(QCOSTARICA) The Marchamo, the vehicular right to circulate, “is a fair burden and it makes no sense to reduce it in the midst of an economic crisis like the one facing the country,” assures the Minister of Finance, Elian Villegas.
Of course, he is right. What sense would it make for a government strapped for cash give up on a tax that cannot be evaded, arbitrarily set and has to be paid or you keep your vehicle parked?
The Marchamo is nothing more than a tax on property. Between 65 and 70 percent of the annual circulation permit is just that, tax.
Responding to constituents who want a reduction in the cost of the annual circulation permit due to a decrease in traffic caused by the sanitary vehicle restriction due to the Covid-19 pandemic, legislators are proposing to reduce the tax portion of the Marchamo by up to 50 percent.
“From the point of view of the Treasury, I don’t see the sense to try to reduce the amount of this tax at a time when we require fresh fiscal resources, which do not come from debt, but precisely from the taxes that we already have. It makes no sense that we intend to decrease the tax revenue of a State that currently requires more resources.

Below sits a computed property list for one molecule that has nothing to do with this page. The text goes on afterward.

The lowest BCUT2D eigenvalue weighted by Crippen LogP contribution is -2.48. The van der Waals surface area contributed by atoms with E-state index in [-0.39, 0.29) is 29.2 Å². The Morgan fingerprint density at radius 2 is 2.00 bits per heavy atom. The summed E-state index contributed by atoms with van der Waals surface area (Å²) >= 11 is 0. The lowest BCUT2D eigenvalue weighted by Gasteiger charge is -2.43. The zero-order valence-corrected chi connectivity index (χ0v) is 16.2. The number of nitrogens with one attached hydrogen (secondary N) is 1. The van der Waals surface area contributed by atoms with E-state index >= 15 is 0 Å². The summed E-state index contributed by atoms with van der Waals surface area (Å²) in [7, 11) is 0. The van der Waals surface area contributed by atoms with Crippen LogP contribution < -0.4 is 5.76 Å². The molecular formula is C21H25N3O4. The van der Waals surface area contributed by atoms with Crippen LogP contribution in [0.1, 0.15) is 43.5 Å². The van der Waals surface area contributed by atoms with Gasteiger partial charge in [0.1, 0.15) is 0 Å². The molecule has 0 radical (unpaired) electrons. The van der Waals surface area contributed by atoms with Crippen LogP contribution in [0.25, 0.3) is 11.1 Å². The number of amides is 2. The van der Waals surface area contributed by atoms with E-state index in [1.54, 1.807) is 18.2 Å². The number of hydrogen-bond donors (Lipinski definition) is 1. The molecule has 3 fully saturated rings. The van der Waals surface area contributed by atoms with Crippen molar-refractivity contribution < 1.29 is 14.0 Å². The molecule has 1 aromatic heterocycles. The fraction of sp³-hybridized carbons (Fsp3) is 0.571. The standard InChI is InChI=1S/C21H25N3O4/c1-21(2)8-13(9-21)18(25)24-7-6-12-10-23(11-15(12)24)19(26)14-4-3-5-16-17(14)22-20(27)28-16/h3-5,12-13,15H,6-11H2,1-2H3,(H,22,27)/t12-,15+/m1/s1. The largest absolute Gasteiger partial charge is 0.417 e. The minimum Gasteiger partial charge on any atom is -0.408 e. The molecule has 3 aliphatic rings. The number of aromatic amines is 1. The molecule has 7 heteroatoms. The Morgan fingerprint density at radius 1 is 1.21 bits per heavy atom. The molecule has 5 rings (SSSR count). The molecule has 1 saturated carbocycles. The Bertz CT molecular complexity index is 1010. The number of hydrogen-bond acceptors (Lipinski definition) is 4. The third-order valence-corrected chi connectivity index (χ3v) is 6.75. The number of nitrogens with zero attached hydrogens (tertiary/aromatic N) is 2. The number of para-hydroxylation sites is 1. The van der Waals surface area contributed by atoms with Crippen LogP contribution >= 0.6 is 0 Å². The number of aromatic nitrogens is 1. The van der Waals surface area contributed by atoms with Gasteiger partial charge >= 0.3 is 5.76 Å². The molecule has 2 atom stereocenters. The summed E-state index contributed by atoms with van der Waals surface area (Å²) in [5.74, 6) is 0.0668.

“If we were in a different fiscal situation, with a surplus of 10% or 9% of GDP, then we could do something different, make other distributions and lower rates of Value Added Tax (VAT) or Income Tax , but that is not the fiscal situation that Costa Rica is in,” was the Minister’s response.
The minister also explained that reducing taxes such as the Marchamo would imply a fiscally painful decision if it is taken into account that the country needs resources to finance itself for the rest of the year, given a financial deficit that could reach figures close to 10% of the GDP due to the contraction of the economy generated by the SARS-CoV-2 pandemic.
The Minister was also emphatic that it is not a “road tax”, which was repealed since 1987. That tax was charged on the use of the vehicle, not like the current one, which taxes the property.
Villegas also argues that “The vehicle property tax is a progressive tax. It is a tax paid by those who have a vehicle and those who do not have a vehicle do not pay. Also, if you have a vehicle worth ¢60 million, you pay more than someone who has a vehicle of ¢1.5 million. It is a tax proportional to its value, so, from that point of view, it is one of the taxes that should not be touched”.